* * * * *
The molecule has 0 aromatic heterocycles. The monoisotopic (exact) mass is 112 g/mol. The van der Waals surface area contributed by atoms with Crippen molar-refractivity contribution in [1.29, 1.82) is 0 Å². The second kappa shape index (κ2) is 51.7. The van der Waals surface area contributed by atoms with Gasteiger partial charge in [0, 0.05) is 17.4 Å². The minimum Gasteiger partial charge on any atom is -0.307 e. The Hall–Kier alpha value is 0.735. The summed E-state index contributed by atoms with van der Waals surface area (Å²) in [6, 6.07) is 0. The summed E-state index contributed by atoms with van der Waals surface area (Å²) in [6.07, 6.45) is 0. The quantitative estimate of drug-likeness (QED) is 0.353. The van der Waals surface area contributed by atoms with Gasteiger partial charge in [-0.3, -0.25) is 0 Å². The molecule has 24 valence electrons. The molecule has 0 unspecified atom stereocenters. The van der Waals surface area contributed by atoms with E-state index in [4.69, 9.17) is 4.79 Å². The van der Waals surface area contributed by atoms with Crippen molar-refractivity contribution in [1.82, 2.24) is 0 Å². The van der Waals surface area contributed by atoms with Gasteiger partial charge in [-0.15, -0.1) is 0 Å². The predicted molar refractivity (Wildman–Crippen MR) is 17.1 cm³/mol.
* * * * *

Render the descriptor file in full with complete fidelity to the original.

The molecule has 0 aromatic heterocycles. The monoisotopic (exact) mass is 112 g/mol. The van der Waals surface area contributed by atoms with Crippen molar-refractivity contribution in [1.29, 1.82) is 0 Å². The second kappa shape index (κ2) is 51.7. The van der Waals surface area contributed by atoms with Gasteiger partial charge in [0, 0.05) is 17.4 Å². The minimum Gasteiger partial charge on any atom is -0.307 e. The Hall–Kier alpha value is 0.735. The summed E-state index contributed by atoms with van der Waals surface area (Å²) in [6, 6.07) is 0. The summed E-state index contributed by atoms with van der Waals surface area (Å²) in [6.07, 6.45) is 0. The quantitative estimate of drug-likeness (QED) is 0.353. The van der Waals surface area contributed by atoms with Gasteiger partial charge in [-0.3, -0.25) is 0 Å². The molecule has 24 valence electrons. The molecule has 0 unspecified atom stereocenters. The van der Waals surface area contributed by atoms with E-state index in [4.69, 9.17) is 4.79 Å². The van der Waals surface area contributed by atoms with Crippen molar-refractivity contribution in [1.82, 2.24) is 0 Å². The van der Waals surface area contributed by atoms with Gasteiger partial charge in [-0.15, -0.1) is 0 Å². The predicted molar refractivity (Wildman–Crippen MR) is 17.1 cm³/mol.